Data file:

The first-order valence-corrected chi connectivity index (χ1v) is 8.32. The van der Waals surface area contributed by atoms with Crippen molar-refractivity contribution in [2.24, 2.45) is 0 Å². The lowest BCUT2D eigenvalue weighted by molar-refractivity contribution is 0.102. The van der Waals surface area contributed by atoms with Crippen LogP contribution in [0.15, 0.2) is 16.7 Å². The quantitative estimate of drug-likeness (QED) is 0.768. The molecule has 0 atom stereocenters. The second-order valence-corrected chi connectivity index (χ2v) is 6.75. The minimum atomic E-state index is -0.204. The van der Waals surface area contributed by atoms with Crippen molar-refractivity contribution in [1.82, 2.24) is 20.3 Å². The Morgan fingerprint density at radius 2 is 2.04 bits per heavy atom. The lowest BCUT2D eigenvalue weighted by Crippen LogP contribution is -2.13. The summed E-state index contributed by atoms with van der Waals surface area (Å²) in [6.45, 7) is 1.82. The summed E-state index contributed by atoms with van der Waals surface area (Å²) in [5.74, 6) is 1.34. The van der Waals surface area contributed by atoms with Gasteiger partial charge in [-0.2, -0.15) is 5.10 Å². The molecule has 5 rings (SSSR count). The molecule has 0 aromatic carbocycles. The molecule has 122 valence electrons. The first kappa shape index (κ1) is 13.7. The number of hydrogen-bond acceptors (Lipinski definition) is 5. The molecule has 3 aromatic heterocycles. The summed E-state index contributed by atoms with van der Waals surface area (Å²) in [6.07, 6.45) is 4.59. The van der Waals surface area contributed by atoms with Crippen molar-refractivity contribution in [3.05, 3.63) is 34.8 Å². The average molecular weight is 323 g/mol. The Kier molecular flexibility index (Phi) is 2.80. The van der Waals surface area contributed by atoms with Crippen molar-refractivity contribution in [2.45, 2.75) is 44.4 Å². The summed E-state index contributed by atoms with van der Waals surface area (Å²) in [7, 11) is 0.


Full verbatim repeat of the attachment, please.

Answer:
The first-order valence-corrected chi connectivity index (χ1v) is 8.32. The van der Waals surface area contributed by atoms with Crippen molar-refractivity contribution in [2.24, 2.45) is 0 Å². The lowest BCUT2D eigenvalue weighted by molar-refractivity contribution is 0.102. The van der Waals surface area contributed by atoms with Crippen LogP contribution in [0.15, 0.2) is 16.7 Å². The quantitative estimate of drug-likeness (QED) is 0.768. The molecule has 0 atom stereocenters. The second-order valence-corrected chi connectivity index (χ2v) is 6.75. The minimum atomic E-state index is -0.204. The van der Waals surface area contributed by atoms with Crippen molar-refractivity contribution in [1.82, 2.24) is 20.3 Å². The Morgan fingerprint density at radius 2 is 2.04 bits per heavy atom. The lowest BCUT2D eigenvalue weighted by Crippen LogP contribution is -2.13. The summed E-state index contributed by atoms with van der Waals surface area (Å²) in [6.45, 7) is 1.82. The summed E-state index contributed by atoms with van der Waals surface area (Å²) in [5.74, 6) is 1.34. The van der Waals surface area contributed by atoms with Gasteiger partial charge in [-0.2, -0.15) is 5.10 Å². The molecule has 5 rings (SSSR count). The molecule has 0 aromatic carbocycles. The molecule has 122 valence electrons. The first kappa shape index (κ1) is 13.7. The number of hydrogen-bond acceptors (Lipinski definition) is 5. The molecule has 3 aromatic heterocycles. The summed E-state index contributed by atoms with van der Waals surface area (Å²) in [6.07, 6.45) is 4.59. The van der Waals surface area contributed by atoms with Crippen molar-refractivity contribution in [3.05, 3.63) is 34.8 Å². The average molecular weight is 323 g/mol. The Kier molecular flexibility index (Phi) is 2.80. The van der Waals surface area contributed by atoms with Crippen molar-refractivity contribution in [2.45, 2.75) is 44.4 Å². The summed E-state index contributed by atoms with van der Waals surface area (Å²) in [7, 11) is 0.